In Reception, this structured is continued at a more rapid pace with provision made for consolidation of Phase Two and extension into Phase Three and Four. All children read individually on a daily basis to an adult in the setting. Reading Scheme Big Books are used to develop sight vocabulary and a story based approach to reading, which encourages fluency, this works in conjunction with phonic strategies which allows children to learn through a multi skilled approach.
Stories are used as a basis for creative writing stimulus.
Parents/ carers are actively encouraged to support their child’s reading development through the school’s Shared Reading Programme. This requires parents to, on a daily basis, select a book from school to share at home with their child. Parents record this reading within the child’s shared reading record. Certificates are awarded for reading 10 books and a book prize given for every 50 books read.
Key Stage One:
Each class timetables daily reading opportunities:
- Children take part in adult led guided reading sessions, where children’s ability enables them to, children read the same text in small groups. The teacher spends time with each child in the group listening to them read aloud and discussing the text with the group. This improves reading fluency , comprehensions skills and language acquisition.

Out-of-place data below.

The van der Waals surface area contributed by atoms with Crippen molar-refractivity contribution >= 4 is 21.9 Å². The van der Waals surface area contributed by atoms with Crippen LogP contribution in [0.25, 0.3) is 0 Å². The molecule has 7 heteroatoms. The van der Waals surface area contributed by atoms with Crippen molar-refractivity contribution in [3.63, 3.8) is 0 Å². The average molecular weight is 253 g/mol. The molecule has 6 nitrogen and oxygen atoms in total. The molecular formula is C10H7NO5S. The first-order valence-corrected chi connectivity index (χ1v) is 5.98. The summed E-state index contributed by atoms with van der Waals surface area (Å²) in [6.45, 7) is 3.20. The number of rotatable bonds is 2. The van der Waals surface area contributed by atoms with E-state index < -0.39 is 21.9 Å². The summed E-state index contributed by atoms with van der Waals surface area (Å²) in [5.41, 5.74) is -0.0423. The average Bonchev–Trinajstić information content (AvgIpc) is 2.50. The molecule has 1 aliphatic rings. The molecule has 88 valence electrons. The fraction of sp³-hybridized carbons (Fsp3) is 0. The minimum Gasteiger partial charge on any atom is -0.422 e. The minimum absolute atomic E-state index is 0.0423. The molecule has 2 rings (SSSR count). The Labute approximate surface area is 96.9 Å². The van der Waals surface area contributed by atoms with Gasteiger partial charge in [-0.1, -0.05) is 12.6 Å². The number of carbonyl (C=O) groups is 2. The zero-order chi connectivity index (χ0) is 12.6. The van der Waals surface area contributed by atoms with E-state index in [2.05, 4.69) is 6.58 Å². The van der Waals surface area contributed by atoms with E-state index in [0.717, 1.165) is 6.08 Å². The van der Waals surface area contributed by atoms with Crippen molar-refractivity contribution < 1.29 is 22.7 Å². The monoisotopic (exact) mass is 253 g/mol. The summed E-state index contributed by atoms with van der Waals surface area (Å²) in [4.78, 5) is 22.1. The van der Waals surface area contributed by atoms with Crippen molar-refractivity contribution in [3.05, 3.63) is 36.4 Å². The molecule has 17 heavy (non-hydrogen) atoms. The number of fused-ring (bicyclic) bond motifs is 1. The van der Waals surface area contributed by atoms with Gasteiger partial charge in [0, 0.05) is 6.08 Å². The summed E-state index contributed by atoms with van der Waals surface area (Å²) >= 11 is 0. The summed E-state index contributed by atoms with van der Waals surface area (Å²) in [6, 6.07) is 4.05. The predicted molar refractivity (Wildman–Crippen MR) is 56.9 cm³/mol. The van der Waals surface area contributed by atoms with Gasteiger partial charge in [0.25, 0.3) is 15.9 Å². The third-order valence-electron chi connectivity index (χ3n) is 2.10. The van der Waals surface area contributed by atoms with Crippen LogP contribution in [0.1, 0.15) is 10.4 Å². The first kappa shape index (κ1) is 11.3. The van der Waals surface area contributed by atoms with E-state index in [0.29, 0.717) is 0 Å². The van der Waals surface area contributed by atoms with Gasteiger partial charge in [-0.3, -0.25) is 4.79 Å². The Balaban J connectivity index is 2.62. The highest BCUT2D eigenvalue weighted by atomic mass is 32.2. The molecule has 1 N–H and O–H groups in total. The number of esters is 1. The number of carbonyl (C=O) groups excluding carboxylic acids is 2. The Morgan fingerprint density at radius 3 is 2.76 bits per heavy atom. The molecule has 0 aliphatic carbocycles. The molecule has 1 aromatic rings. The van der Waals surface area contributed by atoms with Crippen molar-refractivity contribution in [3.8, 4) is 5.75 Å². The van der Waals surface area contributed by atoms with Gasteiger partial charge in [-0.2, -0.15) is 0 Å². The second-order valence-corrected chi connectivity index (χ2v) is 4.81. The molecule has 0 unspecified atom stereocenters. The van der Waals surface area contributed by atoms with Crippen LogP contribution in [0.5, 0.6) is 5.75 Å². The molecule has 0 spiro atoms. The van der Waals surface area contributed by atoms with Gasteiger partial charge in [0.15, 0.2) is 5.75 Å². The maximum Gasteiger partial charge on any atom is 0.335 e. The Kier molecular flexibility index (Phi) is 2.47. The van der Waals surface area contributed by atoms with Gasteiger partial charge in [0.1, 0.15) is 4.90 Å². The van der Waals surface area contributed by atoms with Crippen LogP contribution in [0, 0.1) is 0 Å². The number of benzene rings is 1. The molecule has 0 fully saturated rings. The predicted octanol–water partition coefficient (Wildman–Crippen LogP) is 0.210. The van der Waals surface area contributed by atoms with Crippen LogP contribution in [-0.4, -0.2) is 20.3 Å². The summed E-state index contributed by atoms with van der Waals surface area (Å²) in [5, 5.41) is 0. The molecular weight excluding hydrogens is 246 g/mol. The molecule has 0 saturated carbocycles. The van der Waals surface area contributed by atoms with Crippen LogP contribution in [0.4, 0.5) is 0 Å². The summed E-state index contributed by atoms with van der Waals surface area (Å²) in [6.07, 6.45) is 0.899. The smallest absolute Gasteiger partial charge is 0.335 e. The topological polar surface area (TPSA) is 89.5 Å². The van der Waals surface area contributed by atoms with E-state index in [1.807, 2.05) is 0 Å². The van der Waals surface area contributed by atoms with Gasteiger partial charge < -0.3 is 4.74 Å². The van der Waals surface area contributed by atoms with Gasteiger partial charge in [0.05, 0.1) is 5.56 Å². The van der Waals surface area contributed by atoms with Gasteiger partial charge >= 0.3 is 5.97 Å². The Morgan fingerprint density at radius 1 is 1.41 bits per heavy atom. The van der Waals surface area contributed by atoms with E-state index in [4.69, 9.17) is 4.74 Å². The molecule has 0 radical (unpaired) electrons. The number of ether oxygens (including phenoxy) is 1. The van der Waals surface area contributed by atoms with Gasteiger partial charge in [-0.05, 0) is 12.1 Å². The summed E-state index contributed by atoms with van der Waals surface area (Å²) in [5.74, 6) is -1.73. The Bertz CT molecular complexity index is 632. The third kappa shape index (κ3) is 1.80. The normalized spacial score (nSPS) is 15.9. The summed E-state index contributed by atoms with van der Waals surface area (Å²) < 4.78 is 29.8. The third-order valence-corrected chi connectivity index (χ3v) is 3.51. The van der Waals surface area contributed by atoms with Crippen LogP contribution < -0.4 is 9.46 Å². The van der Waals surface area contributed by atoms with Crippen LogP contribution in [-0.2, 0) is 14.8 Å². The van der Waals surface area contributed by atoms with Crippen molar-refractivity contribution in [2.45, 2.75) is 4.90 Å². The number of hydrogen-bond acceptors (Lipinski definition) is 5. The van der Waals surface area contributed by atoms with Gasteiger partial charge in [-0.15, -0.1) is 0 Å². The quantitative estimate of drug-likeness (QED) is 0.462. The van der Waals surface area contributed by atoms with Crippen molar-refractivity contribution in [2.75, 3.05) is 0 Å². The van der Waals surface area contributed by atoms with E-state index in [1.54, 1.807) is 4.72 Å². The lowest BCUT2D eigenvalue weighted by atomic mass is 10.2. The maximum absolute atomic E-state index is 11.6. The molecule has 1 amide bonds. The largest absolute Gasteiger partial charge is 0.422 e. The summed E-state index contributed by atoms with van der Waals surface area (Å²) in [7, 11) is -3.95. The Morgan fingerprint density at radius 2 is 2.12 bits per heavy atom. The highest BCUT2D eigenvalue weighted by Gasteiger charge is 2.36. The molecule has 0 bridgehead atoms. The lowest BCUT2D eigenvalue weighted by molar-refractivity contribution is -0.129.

- In addition to these all children are heard read individually over the course of the week, with frequency depending upon need.
- Children also take home a library book to share with their parents. This follows the format of Early Years practice.
- Children listen to class story on a regular basis, which introduces children to longer stories at a level above their reading ability. This helps develop understanding of story language and structure and improve prediction and comprehension skills.
- Daily Phonics sessions focus on Phase Five for all children with extension into Phase Six when appropriate. Interventions are used to support children insecure in Phases Three and Four.
Key Stage Two:
Reading is a vital aspect of every curriculum area; skills are developed to enable children to not only read increasingly complex, lengthier texts but to also access a wider range of written material to strengthen the depth of learning in all subjects.
Each class timetables daily reading opportunities: